Cite This Page:

University of Montreal. "Young brains lack the wisdom of their elders, clinical study shows." ScienceDaily. ScienceDaily, 25 August 2011. <www.sciencedaily.com/releases/2011/08/110825102253.htm>.
University of Montreal. (2011, August 25). Young brains lack the wisdom of their elders, clinical study shows. ScienceDaily. Retrieved July 25, 2014 from www.sciencedaily.com/releases/2011/08/110825102253.htm
University of Montreal. "Young brains lack the wisdom of their elders, clinical study shows." ScienceDaily. www.sciencedaily.com/releases/2011/08/110825102253.htm (accessed July 25, 2014).

Share This




More Mind & Brain News

Friday, July 25, 2014

Featured Research

from universities, journals, and other organizations


Featured Videos

from AP, Reuters, AFP, and other news services

New Painkiller Designed To Discourage Abuse: Will It Work?

New Painkiller Designed To Discourage Abuse: Will It Work?

Newsy (July 24, 2014) — The FDA approved Targiniq ER on Wednesday, a painkiller designed to keep users from abusing it. Like any new medication, however, it has doubters. Video provided by Newsy
Powered by NewsLook.com
Can Watching TV Make You Feel Like A Failure?

Can Watching TV Make You Feel Like A Failure?

Newsy (July 24, 2014) — A study by German researchers claims watching TV while you're stressed out can make you feel guilty and like a failure. Video provided by Newsy
Powered by NewsLook.com
China's Ageing Millions Look Forward to Bleak Future

China's Ageing Millions Look Forward to Bleak Future

AFP (July 24, 2014) — China's elderly population is expanding so quickly that children struggle to look after them, pushing them to do something unexpected in Chinese society- move their parents into a nursing home. Duration: 02:07 Video provided by AFP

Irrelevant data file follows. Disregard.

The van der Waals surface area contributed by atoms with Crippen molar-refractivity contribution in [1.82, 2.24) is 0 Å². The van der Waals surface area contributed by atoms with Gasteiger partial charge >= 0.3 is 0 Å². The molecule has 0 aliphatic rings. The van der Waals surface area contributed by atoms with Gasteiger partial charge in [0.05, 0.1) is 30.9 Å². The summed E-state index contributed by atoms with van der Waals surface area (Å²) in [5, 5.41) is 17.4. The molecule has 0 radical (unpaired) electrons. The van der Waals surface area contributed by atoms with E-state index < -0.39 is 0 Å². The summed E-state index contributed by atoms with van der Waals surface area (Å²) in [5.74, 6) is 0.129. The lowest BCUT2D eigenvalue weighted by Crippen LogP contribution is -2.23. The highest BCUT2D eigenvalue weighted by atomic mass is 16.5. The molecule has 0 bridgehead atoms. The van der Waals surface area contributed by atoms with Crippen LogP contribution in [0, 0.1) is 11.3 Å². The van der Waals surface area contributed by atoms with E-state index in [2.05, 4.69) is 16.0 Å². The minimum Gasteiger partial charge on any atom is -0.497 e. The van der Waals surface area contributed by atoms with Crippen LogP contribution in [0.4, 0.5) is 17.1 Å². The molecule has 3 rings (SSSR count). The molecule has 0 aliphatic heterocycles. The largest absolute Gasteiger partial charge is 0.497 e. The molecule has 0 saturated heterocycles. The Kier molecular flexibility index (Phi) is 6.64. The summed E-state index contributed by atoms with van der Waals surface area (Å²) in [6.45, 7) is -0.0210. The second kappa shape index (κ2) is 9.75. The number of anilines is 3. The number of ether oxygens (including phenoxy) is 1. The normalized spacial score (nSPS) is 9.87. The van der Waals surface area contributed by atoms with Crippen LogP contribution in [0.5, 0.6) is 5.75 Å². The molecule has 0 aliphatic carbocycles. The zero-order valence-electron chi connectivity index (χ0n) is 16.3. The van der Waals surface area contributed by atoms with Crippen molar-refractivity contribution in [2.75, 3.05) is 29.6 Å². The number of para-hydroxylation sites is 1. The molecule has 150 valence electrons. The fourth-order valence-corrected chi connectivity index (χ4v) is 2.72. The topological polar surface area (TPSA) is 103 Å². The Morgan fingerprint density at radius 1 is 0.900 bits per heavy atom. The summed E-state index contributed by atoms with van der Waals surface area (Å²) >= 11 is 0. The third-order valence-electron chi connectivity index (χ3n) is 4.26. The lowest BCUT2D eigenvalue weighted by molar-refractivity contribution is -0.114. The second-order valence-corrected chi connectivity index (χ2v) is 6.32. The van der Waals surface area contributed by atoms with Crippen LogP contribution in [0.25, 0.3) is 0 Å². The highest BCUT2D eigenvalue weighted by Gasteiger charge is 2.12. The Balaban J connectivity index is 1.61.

Powered by NewsLook.com
Idaho Boy Helps Brother With Disabilities Complete Triathlon

Idaho Boy Helps Brother With Disabilities Complete Triathlon

Newsy (July 23, 2014) — An 8-year-old boy helped his younger brother, who has a rare genetic condition that's confined him to a wheelchair, finish a triathlon. Video provided by Newsy
Powered by NewsLook.com

Search ScienceDaily

Number of stories in archives: 140,361

Find with keyword(s):
 
Enter a keyword or phrase to search ScienceDaily for related topics and research stories.

Save/Print:
Share:  

Breaking News:
from the past week

In Other News

... from NewsDaily.com

Science News

    Health News

      Environment News

        Technology News



          Save/Print:
          Share:  

          Free Subscriptions


          Get the latest science news with ScienceDaily's free email newsletters, updated daily and weekly. Or view hourly updated newsfeeds in your RSS reader:

          Get Social & Mobile


          Keep up to date with the latest news from ScienceDaily via social networks and mobile apps:

          Have Feedback?


          Tell us what you think of ScienceDaily -- we welcome both positive and negative comments. Have any problems using the site? Questions?
          Mobile iPhone Android Web
          Follow Facebook Twitter Google+
          Subscribe RSS Feeds Email Newsletters
          Latest Headlines Health & Medicine Mind & Brain Space & Time Matter & Energy Computers & Math Plants & Animals Earth & Climate Fossils & Ruins